Category: securities industry

IRS Extends Compliance Deadline for Withholding & Reporting Requirements on IRA Accounts Remitted to States as Unclaimed Property

Earlier this year, in Revenue Ruling 2018-17 the IRS issued guidance stating that holders of traditional IRAs required to report IRA assets to a state as unclaimed property were required to withhold federal income tax upon such amounts and issue a 1099-R form indicating the owner as the recipient of the funds.  The IRS originally set the compliance date for this guidance as January 1, 2019.

This ruling was not without controversy.  For example, it seems incongruous to impose taxes upon the owner of an IRA on account of that owner taking a “distribution” from the IRA when, in fact, the reason that the proceeds are being transferred as unclaimed property is because there has been no contact with, or activity by, the IRA owner for several years.  In addition, the Revenue Ruling raised practical problems for the securities broker-dealer and/or trustees.  For example, when a securities account such as an IRA is escheated to the state, the state generally takes custody of those securities.  In order to withhold taxes from an IRA containing only securities before escheat, however, would the holder be required to liquidate those securities?  If so, is that consistent with the federal securities laws and/or the holders other duties to the owner?  In light of these questions, the “Holders Coalition” (a group of unclaimed property trade associations and similar entities) issued a comment letter seeking additional guidance.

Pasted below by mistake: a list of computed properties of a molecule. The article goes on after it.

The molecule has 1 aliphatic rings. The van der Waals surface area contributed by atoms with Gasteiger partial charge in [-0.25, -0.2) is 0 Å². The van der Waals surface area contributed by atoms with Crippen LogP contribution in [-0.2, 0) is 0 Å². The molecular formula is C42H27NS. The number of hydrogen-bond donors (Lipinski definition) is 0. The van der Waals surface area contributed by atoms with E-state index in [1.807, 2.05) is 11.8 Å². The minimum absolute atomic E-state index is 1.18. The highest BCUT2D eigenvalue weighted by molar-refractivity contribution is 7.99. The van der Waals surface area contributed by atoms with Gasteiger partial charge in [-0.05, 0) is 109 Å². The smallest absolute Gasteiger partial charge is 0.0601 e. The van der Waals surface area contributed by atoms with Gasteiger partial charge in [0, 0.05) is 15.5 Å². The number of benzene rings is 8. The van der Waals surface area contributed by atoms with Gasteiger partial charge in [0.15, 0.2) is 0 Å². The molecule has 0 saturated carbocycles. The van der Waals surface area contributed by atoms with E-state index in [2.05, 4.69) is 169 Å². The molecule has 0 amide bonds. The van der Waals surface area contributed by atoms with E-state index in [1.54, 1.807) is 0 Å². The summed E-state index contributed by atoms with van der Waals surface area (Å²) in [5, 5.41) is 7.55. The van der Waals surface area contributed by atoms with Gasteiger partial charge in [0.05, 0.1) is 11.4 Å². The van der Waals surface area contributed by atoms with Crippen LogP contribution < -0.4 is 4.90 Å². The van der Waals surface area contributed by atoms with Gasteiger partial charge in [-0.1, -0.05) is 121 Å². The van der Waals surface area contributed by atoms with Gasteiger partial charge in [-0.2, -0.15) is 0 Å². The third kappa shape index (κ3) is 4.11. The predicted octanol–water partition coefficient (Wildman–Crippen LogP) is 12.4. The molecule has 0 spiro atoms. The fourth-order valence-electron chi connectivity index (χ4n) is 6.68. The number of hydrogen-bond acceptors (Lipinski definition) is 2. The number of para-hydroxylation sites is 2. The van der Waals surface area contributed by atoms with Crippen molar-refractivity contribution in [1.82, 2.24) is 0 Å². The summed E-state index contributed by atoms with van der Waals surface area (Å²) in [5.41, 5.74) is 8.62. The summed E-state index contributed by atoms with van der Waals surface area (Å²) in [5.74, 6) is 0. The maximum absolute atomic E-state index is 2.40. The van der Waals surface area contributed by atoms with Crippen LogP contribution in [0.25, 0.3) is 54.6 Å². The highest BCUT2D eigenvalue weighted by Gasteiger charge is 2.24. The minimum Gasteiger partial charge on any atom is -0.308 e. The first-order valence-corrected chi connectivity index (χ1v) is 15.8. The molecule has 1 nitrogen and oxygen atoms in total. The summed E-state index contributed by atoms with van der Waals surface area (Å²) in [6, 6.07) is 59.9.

While the IRS has not directly responded to the questions raised regarding the Revenue Ruling, it did issue a notice this week extending the compliance date until January 1, 2020.  This will hopefully give states and the holder community time to work with the IRS to clarify holders’ obligations with regard to the reporting and remittance of IRA accounts.

Securities & Exchange Commission Approves New Lost Shareholder Rules

On December 21, the U.S. Securities and Exchange Commission approved new rules requiring broker dealers to perform searches for “lost shareholders.”  Under preexisting law — specifically Rule 17Ad-17 — “transfer agents” (that is, those entities serving as the custodian of shareholder records for stock issuing companies) were required to perform searches for “lost shareholders” including, but not limited to, searching commercially available databases for new address information.

The new rules apply Rule 17Ad-17’s requirements to the broker-dealer firms that hold hundreds of thousands of customer accounts.  Generally, the new rule requires broker-dealers to search for “lost securityholders” by conducting two database searches.  One between three and twelve months of such securityholder becoming a lost securityholder, and the second between six and twelve months after the first search.  The rule defines “lost securityholder” as a customer to whom correspondence and/or account statements are returned as undeliverable.  Note also that the cost of the required searches may not be assessed against the lost securityholder or his or her account.